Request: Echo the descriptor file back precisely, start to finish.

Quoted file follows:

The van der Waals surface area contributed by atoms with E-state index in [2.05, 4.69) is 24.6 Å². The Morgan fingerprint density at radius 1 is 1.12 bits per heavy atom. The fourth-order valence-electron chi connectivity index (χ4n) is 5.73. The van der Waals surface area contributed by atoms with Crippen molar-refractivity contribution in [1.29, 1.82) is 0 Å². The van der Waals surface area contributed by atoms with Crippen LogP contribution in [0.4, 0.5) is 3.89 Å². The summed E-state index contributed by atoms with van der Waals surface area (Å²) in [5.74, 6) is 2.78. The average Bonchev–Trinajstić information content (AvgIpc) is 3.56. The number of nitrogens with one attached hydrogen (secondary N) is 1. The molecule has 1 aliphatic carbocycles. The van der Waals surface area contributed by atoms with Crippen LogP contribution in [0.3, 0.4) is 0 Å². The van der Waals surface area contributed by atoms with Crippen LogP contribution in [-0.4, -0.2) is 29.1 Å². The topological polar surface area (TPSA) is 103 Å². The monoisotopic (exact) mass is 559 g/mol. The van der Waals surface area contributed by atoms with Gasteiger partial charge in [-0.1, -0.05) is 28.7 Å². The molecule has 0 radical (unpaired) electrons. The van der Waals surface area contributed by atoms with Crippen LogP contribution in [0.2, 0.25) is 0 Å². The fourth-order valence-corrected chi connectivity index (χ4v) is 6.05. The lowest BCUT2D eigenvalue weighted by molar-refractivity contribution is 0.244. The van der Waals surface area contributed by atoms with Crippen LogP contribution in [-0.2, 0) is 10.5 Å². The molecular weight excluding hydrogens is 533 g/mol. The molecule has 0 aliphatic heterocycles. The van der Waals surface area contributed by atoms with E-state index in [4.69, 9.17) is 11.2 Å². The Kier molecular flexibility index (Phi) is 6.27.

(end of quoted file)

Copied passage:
The van der Waals surface area contributed by atoms with E-state index in [2.05, 4.69) is 24.6 Å². The Morgan fingerprint density at radius 1 is 1.12 bits per heavy atom. The fourth-order valence-electron chi connectivity index (χ4n) is 5.73. The van der Waals surface area contributed by atoms with Crippen molar-refractivity contribution in [1.29, 1.82) is 0 Å². The van der Waals surface area contributed by atoms with Crippen LogP contribution in [0.4, 0.5) is 3.89 Å². The summed E-state index contributed by atoms with van der Waals surface area (Å²) in [5.74, 6) is 2.78. The average Bonchev–Trinajstić information content (AvgIpc) is 3.56. The number of nitrogens with one attached hydrogen (secondary N) is 1. The molecule has 1 aliphatic carbocycles. The van der Waals surface area contributed by atoms with Crippen LogP contribution in [0.3, 0.4) is 0 Å². The van der Waals surface area contributed by atoms with Crippen LogP contribution in [-0.4, -0.2) is 29.1 Å². The topological polar surface area (TPSA) is 103 Å². The monoisotopic (exact) mass is 559 g/mol. The van der Waals surface area contributed by atoms with Gasteiger partial charge in [-0.1, -0.05) is 28.7 Å². The molecule has 0 radical (unpaired) electrons. The van der Waals surface area contributed by atoms with Crippen LogP contribution in [0.2, 0.25) is 0 Å². The fourth-order valence-corrected chi connectivity index (χ4v) is 6.05. The lowest BCUT2D eigenvalue weighted by molar-refractivity contribution is 0.244. The van der Waals surface area contributed by atoms with Crippen LogP contribution in [-0.2, 0) is 10.5 Å². The molecular weight excluding hydrogens is 533 g/mol. The molecule has 0 aliphatic heterocycles. The van der Waals surface area contributed by atoms with E-state index in [4.69, 9.17) is 11.2 Å². The Kier molecular flexibility index (Phi) is 6.27.